Once a Day Milking – a Viable Option for Quality of Life

Think about it, 75-80% of the milk for about half the labor, half the chemicals, half the grain, AND evenings (or mornings) with a few extra hours of “free” time. Once a day milking (OAD), as opposed to the more conventional twice a day (TAD), is a popular option in several other countries as a way to improve working conditions for farmers. When milk stays in

Milking can be an enjoyable time, especially for observers
Milking can be an enjoyable time, especially for observers

the udder for 24 hours, though, there are some management concerns that must be addressed. Let’s take a look at why OAD might be a good choice, some of the drawbacks, and some of the surprising benefits. First, let me tell you what drove us (or led us) to give it a try.

I had written about the option of milking OAD in my first book, The Farmstead Creamery Advisor. I knew of two commercial dairy farmers, one with cows and one with goats, that only milked one time a day. The former as a way to make up for the lack of extra labor to do these tasks while the farmer was at market during evening milking hours, and the latter as a way to ensure time spent with young children and family. I read about this option in a French dairying document and while in Argentina, learned that many farmers there were intentionally selecting for and breeding cows that did well being milked OAD. I was tempted to give it a try, but as our herd of Nigerian Dwarf goats has been on official milk testing, through Dairy Herd Improvement, for the last 10 or more years, I was very nervous about potentially ruining their records. It also felt very “naughty”.

Then our youngest daughter Amelia, my cohort in goats and barn slave, moved out. Reality check! I was trying to finish writing a third book (about small dairying) and found myself doing far more chores than ever before. Since I am always preaching to cheesemakers and dairy folks about making choices that sustain your both your livelihood and lifestyle (translated not wanting to run away from the farm or divorce your spouse), I realized we needed to give it a try.

What do the Experts Say?

SCC and Mastitis: The first question that people usually ask, is doesn’t once a day milking lead to mastitis? The data says that most animals experience an initial increase in somatic cell count (SCC) but it does not correlate with an increase in mastitis causing organisms within the udder. The initial increase is followed by a decrease in SCC, but usually it stays more elevated than on twice a day milking. (Our experience has had different results). For cows that might already have a low grade udder infection (subclinical mastitis) there is an increased likelihood that once a day milking will lead to acute mastitis. This makes sense, since milking more frequently is one of the best treatments for an udder infection – an empty udder helps “starve out” the invading microbes. Increased SCC alone, does not indicate mastitis. So if you are planning on trying this technique, you should closely monitor SCC’s before switching and after.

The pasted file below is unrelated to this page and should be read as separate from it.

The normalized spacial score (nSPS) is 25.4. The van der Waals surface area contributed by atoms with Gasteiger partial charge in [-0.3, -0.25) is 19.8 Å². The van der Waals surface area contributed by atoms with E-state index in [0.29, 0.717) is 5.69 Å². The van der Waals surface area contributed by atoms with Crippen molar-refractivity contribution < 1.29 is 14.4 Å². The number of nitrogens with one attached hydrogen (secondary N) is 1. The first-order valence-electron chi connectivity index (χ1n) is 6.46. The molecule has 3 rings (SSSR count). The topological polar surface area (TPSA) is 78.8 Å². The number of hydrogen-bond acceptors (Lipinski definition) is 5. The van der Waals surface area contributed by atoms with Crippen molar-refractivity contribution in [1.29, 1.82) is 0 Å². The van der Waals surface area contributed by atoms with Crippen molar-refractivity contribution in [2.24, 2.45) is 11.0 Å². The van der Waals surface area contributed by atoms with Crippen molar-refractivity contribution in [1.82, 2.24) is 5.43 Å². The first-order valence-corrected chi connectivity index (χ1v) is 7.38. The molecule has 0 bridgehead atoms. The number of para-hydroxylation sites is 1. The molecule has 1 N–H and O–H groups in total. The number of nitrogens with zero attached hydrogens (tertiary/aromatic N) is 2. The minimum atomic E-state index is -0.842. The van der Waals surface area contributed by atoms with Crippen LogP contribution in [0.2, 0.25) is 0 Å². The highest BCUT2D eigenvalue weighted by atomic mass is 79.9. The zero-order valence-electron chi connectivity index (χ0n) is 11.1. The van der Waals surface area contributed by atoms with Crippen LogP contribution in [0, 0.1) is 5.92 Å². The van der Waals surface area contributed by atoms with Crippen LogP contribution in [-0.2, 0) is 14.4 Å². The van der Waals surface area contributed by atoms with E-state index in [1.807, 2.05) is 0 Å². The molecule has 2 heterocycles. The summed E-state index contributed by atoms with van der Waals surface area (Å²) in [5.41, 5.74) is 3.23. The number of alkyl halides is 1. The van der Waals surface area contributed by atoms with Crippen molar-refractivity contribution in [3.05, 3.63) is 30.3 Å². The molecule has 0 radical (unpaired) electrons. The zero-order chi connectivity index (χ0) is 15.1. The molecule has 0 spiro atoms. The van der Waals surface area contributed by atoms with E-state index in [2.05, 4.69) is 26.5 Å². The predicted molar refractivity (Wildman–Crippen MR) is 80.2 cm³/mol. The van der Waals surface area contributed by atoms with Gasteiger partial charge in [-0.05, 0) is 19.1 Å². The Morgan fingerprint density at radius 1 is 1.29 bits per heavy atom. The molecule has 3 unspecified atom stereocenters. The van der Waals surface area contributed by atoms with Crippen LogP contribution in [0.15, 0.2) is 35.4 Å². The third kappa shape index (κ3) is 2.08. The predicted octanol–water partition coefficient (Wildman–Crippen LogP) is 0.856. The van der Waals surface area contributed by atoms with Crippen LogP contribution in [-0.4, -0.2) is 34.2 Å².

Udder with large storage capacity - at start of milking
Udder with large storage capacity – at start of milking

Volume and Components: The research (you can read two articles whose links I have provided below) indicates that production dropped by an average of 15-20% depending upon the animal breed, age, and stage of lactation. In most of the studies, cows held their production levels best, when milked TAD until the peak of their lactation was reached. (For most goats this is at 100 or so days, but for Nigerian Dwarf goats, more like 60 days into the lactation) Interestingly, udder anatomy also played a role. Cows (and in our herd so far goats too) with a larger cistern, that’s the animals own milk bulk tank, were able to maintain good production levels – especially when compared to those with udders made up of more productive tissue and a smaller cistern. In the data, Holsteins typically had more productive tissue and smaller cisterns than cows such as Jerseys. But no matter what the breed, selective breeding for this characteristic can accomplish the desired udder type.  See the photos for an example of one of our two LaMancha does with large cistern capacity. (Indeed, her milk production has increased on 1x a day milking).

In the studies, milk components – butterfat and protein – increased, potentially meaning an increase in cheese yield for cheesemakers. But enzymes also increase, which could lead to shorter shelf life for fluid milk and coagulation or aging

At the end of milking the entire udder is empty and the cistern area is quite visible
At the end of milking the entire udder is empty and the cistern area is quite visible